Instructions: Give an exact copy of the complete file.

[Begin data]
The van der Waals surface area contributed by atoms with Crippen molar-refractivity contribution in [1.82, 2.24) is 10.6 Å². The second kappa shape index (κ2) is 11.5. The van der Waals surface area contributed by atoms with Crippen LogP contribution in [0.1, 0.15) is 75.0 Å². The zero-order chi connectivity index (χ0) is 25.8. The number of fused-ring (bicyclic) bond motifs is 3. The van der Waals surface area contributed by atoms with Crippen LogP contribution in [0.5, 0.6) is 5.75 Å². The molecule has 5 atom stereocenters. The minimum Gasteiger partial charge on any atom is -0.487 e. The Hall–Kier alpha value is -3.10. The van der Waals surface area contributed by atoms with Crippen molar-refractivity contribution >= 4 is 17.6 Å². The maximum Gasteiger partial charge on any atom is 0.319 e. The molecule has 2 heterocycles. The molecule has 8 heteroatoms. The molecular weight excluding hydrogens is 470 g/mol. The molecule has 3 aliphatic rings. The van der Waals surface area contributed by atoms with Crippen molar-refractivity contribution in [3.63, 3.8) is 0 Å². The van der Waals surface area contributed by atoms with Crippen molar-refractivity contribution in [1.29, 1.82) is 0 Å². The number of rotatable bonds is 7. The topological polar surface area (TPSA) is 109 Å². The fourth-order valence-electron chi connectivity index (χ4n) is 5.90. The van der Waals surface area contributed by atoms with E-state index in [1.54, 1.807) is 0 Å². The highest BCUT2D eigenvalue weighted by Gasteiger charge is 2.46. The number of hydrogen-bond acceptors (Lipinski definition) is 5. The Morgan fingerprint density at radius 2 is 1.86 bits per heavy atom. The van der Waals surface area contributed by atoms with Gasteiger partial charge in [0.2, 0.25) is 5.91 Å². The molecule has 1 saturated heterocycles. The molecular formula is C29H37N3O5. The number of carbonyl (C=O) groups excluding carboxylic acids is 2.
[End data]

The van der Waals surface area contributed by atoms with Crippen molar-refractivity contribution in [1.82, 2.24) is 10.6 Å². The second kappa shape index (κ2) is 11.5. The van der Waals surface area contributed by atoms with Crippen LogP contribution in [0.1, 0.15) is 75.0 Å². The zero-order chi connectivity index (χ0) is 25.8. The number of fused-ring (bicyclic) bond motifs is 3. The van der Waals surface area contributed by atoms with Crippen LogP contribution in [0.5, 0.6) is 5.75 Å². The molecule has 5 atom stereocenters. The minimum Gasteiger partial charge on any atom is -0.487 e. The Hall–Kier alpha value is -3.10. The van der Waals surface area contributed by atoms with Crippen molar-refractivity contribution >= 4 is 17.6 Å². The maximum Gasteiger partial charge on any atom is 0.319 e. The molecule has 2 heterocycles. The molecule has 8 heteroatoms. The molecular weight excluding hydrogens is 470 g/mol. The molecule has 3 aliphatic rings. The van der Waals surface area contributed by atoms with Crippen molar-refractivity contribution in [3.63, 3.8) is 0 Å². The van der Waals surface area contributed by atoms with Crippen molar-refractivity contribution in [1.29, 1.82) is 0 Å². The number of rotatable bonds is 7. The topological polar surface area (TPSA) is 109 Å². The fourth-order valence-electron chi connectivity index (χ4n) is 5.90. The van der Waals surface area contributed by atoms with E-state index in [1.54, 1.807) is 0 Å². The highest BCUT2D eigenvalue weighted by Gasteiger charge is 2.46. The number of hydrogen-bond acceptors (Lipinski definition) is 5. The Morgan fingerprint density at radius 2 is 1.86 bits per heavy atom. The van der Waals surface area contributed by atoms with Gasteiger partial charge in [0.2, 0.25) is 5.91 Å². The molecule has 1 saturated heterocycles. The molecular formula is C29H37N3O5. The number of carbonyl (C=O) groups excluding carboxylic acids is 2.